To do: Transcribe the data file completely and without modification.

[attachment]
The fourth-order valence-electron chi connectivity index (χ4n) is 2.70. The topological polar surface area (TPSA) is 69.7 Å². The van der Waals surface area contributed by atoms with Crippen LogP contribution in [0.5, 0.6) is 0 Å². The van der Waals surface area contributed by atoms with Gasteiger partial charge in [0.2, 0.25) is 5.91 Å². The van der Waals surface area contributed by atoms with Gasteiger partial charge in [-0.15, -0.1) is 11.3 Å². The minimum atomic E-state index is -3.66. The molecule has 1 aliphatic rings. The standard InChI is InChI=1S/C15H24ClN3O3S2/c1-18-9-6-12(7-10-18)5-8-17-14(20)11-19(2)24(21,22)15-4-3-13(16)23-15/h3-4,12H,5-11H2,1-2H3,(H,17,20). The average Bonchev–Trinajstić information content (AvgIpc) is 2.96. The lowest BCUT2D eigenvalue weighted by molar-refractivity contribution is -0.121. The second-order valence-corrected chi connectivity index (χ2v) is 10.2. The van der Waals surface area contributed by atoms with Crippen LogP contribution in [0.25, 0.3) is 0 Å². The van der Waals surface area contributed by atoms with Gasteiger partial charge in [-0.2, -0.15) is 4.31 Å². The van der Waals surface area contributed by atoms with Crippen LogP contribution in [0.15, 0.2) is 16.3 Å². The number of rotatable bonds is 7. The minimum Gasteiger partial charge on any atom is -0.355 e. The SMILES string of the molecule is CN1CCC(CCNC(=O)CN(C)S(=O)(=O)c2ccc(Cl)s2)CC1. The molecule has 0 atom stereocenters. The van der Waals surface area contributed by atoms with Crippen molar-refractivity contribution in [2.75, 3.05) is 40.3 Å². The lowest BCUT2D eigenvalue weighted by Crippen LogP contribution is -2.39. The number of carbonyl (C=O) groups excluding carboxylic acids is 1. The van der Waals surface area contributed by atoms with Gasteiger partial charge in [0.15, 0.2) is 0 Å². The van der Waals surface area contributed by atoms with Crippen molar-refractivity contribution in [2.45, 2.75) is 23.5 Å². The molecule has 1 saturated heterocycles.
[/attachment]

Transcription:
The fourth-order valence-electron chi connectivity index (χ4n) is 2.70. The topological polar surface area (TPSA) is 69.7 Å². The van der Waals surface area contributed by atoms with Crippen LogP contribution in [0.5, 0.6) is 0 Å². The van der Waals surface area contributed by atoms with Gasteiger partial charge in [0.2, 0.25) is 5.91 Å². The van der Waals surface area contributed by atoms with Gasteiger partial charge in [-0.15, -0.1) is 11.3 Å². The minimum atomic E-state index is -3.66. The molecule has 1 aliphatic rings. The standard InChI is InChI=1S/C15H24ClN3O3S2/c1-18-9-6-12(7-10-18)5-8-17-14(20)11-19(2)24(21,22)15-4-3-13(16)23-15/h3-4,12H,5-11H2,1-2H3,(H,17,20). The average Bonchev–Trinajstić information content (AvgIpc) is 2.96. The lowest BCUT2D eigenvalue weighted by molar-refractivity contribution is -0.121. The second-order valence-corrected chi connectivity index (χ2v) is 10.2. The van der Waals surface area contributed by atoms with Crippen LogP contribution in [0.25, 0.3) is 0 Å². The van der Waals surface area contributed by atoms with Gasteiger partial charge in [-0.2, -0.15) is 4.31 Å². The van der Waals surface area contributed by atoms with Crippen LogP contribution in [0.15, 0.2) is 16.3 Å². The number of rotatable bonds is 7. The minimum Gasteiger partial charge on any atom is -0.355 e. The SMILES string of the molecule is CN1CCC(CCNC(=O)CN(C)S(=O)(=O)c2ccc(Cl)s2)CC1. The molecule has 0 atom stereocenters. The van der Waals surface area contributed by atoms with Crippen molar-refractivity contribution in [2.75, 3.05) is 40.3 Å². The lowest BCUT2D eigenvalue weighted by Crippen LogP contribution is -2.39. The number of carbonyl (C=O) groups excluding carboxylic acids is 1. The van der Waals surface area contributed by atoms with Gasteiger partial charge in [0.15, 0.2) is 0 Å². The van der Waals surface area contributed by atoms with Crippen molar-refractivity contribution in [2.45, 2.75) is 23.5 Å². The molecule has 1 saturated heterocycles.